Late entrant to group buying space leaves a jaded business model for flash sales opportunity
Enjoying 25-30% margins in 2012 with product focus rather than services focus
WHILE speed to market is still considered a huge advantage in the online world, there are occasions when being late to the game can mean that you also see some warning signs early on while your competitors chase the prized market leadership position.
The dynamics that made that market attractive in the first place may also change because of the fickle nature of online crowds, and this can wrong-foot even market leaders.
This is what is happening in the world of group buying, claims Erman Akinci, chief executive officer of Dealmates.com which until recently was a hungry late entrant chasing the leaders in that space in Malaysia -- Groupon Malaysia and Mydeal.com.my.
Dealmates is a joint venture between MindValley and the Catcha Group, with some capital injection coming from Intel Capital, the venture capital arm of US-based technology giant Intel Corp.
As a latecomer to the group buying game, launching in January 2011, it went about trying to make up for lost time by spending the first six to nine months on narrowing the gap between the two market leaders. But then around the middle of 2011, Akinci, who is of Turkish descent, says Dealmates noticed that the group buying craze had begun to cool noticeably.
“As a result, our conversion rates were dropping dramatically and cost of acquisition was shooting through the roof,” he says. “We also realized that the traditional marketing approach in this game was not going to work as there was no way we could outspend the market leaders as the amount needed was going to be just ridiculous.”
Indeed, Dealmates was spending between RM60,000 and RM70,000 a month on its sales teams to bring in the merchant deals -- he estimates an average of 150 deals a month.
This was around August, 2011 and for the first time, Akinci and his team (pic) started questioning the group buying model. By this time Intel Capital had come in with its injection of cash and some of that money had been spent. Still, Dealmates pulled back to re-evaluate its model.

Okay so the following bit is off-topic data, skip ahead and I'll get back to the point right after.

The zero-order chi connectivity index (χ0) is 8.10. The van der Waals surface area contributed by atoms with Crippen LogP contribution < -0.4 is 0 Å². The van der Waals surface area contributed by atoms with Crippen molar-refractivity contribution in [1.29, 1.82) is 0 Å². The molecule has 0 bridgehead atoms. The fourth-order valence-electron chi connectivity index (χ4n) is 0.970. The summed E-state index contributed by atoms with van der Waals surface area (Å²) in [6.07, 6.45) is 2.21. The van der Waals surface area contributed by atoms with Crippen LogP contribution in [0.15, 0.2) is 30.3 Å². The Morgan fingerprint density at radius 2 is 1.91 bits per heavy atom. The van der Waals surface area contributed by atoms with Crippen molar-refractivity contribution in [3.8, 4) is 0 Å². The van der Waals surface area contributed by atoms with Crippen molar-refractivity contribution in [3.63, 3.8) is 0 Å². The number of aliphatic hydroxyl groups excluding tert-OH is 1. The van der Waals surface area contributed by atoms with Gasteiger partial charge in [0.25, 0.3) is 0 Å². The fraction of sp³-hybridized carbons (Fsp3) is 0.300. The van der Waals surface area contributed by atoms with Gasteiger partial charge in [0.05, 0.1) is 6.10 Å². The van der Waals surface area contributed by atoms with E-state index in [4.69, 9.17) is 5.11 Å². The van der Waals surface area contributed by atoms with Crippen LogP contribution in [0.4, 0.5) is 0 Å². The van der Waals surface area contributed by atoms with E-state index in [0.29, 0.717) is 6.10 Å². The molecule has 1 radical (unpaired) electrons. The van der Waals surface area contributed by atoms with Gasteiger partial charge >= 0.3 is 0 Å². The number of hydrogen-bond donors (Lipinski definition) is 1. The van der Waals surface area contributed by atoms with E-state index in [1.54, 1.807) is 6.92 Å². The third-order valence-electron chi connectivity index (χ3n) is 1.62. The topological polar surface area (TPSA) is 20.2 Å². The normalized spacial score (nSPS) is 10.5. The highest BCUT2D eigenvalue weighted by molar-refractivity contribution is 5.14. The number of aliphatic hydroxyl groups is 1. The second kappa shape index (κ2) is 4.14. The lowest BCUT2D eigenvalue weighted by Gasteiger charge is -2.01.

The brainstorming in the fourth quarter of last year coincided with a trip to the United States for Intel Capital’s yearly conference where it gathers all its investee companies together.
While there, Akinci got together with other group buying investees of Intel and during their brainstorm, he discovered to his surprise that even the players who were leaders in their markets were experiencing, “a massive drop in the average revenue per deal” which indicated to him that this was a wider trend than just what he was experiencing in Malaysia.
“This was a very uneasy revelation for us and indicated that people were losing interest in the business model, jaded by the promise of deals we were offering,” he says.
Some of Dealmates’ competitors responded by adding more deals to show growth, Akinci claims. But this was not profitable growth and the other downside was that the sales team had to be increased to drive more deals though the door. “It does not help scale the business,” says Akinci.
As the Dealmates folk started looking around, they realized that one overlooked part of the daily deals space was flash sales, the so-called “cousin of group buying” as Akinci describes it.
It may have been overlooked but it sure was no poor cousin because the first three months of this year, when it moved some sales resources to focus on getting physical products for members versus services like food deals, resulted in 50% of revenues coming from the efforts of a mere 20% of the sales team.
This is inherently because it simply takes fewer sales people to lock in multiple units of physical sales versus the acquisition of various food or hotel deals -- which require more sales people.
“We thought that this could be the solution and quickly shifted all our sales resources from services to the product side and introduced new verticals as quickly as we could,” says Akinci.
The financial results are even better with Akinci claiming that sales went from around RM300,000 (US$98,430) a month by end-2011 to RM1.5 million (US$492,170) a month by July 2012, with average margins of between 25% and 30% currently. Under the group buying model of 2011, average margins were 15% to 20%.
“Financially we are in a much more comfortable position today versus early last year when a lot of the money we had in hand was survival money. Now, we have broken even and still have a lot of cash left in the bank,” he says.
If Dealmates end up making a success of its pivot into a flash sales site, the lesson it will have left for others is on the importance of sniffing for market shifts early enough to make a quick transition of the business model to capture the new opportunity.
Akinci observes that Dealmates is probably the first to shift out of group buying dominated by services offerings, into product offerings. This gives it a lead time over its group buying former competitors should they decide to shift business model too.
Yet the current space is not entirely its for the taking. One competitor Akinci says is Mysale.my, owned and operated by Australia’s leading flash sales company Ozsale Pty Ltd, which set up operations in Malaysia in the first half of 2012.